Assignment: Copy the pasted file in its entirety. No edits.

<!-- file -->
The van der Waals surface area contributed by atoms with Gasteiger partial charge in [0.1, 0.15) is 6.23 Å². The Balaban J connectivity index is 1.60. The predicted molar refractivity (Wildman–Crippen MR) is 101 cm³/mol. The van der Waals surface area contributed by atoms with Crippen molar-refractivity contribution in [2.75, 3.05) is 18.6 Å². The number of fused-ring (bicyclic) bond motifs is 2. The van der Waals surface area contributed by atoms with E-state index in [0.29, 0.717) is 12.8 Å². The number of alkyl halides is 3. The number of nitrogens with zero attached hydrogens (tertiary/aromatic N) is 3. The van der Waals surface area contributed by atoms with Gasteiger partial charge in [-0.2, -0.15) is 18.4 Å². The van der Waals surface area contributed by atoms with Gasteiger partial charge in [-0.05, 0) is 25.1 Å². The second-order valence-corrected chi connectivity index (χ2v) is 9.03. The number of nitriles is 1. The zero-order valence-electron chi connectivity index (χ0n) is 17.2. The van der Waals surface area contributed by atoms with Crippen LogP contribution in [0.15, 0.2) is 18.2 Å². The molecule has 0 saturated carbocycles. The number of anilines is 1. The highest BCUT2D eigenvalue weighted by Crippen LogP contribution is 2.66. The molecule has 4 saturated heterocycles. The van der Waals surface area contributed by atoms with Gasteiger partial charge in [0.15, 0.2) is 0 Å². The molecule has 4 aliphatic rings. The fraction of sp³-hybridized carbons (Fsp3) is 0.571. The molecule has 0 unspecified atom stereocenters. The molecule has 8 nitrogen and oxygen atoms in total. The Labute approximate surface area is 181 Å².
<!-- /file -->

The van der Waals surface area contributed by atoms with Gasteiger partial charge in [0.1, 0.15) is 6.23 Å². The Balaban J connectivity index is 1.60. The predicted molar refractivity (Wildman–Crippen MR) is 101 cm³/mol. The van der Waals surface area contributed by atoms with Crippen molar-refractivity contribution in [2.75, 3.05) is 18.6 Å². The number of fused-ring (bicyclic) bond motifs is 2. The van der Waals surface area contributed by atoms with E-state index in [0.29, 0.717) is 12.8 Å². The number of alkyl halides is 3. The number of nitrogens with zero attached hydrogens (tertiary/aromatic N) is 3. The van der Waals surface area contributed by atoms with Gasteiger partial charge in [-0.2, -0.15) is 18.4 Å². The van der Waals surface area contributed by atoms with Gasteiger partial charge in [-0.05, 0) is 25.1 Å². The second-order valence-corrected chi connectivity index (χ2v) is 9.03. The number of nitriles is 1. The zero-order valence-electron chi connectivity index (χ0n) is 17.2. The van der Waals surface area contributed by atoms with Crippen LogP contribution in [0.15, 0.2) is 18.2 Å². The molecule has 0 saturated carbocycles. The number of anilines is 1. The highest BCUT2D eigenvalue weighted by Crippen LogP contribution is 2.66. The molecule has 4 saturated heterocycles. The van der Waals surface area contributed by atoms with Gasteiger partial charge in [0.15, 0.2) is 0 Å². The molecule has 4 aliphatic rings. The fraction of sp³-hybridized carbons (Fsp3) is 0.571. The molecule has 0 unspecified atom stereocenters. The molecule has 8 nitrogen and oxygen atoms in total. The Labute approximate surface area is 181 Å².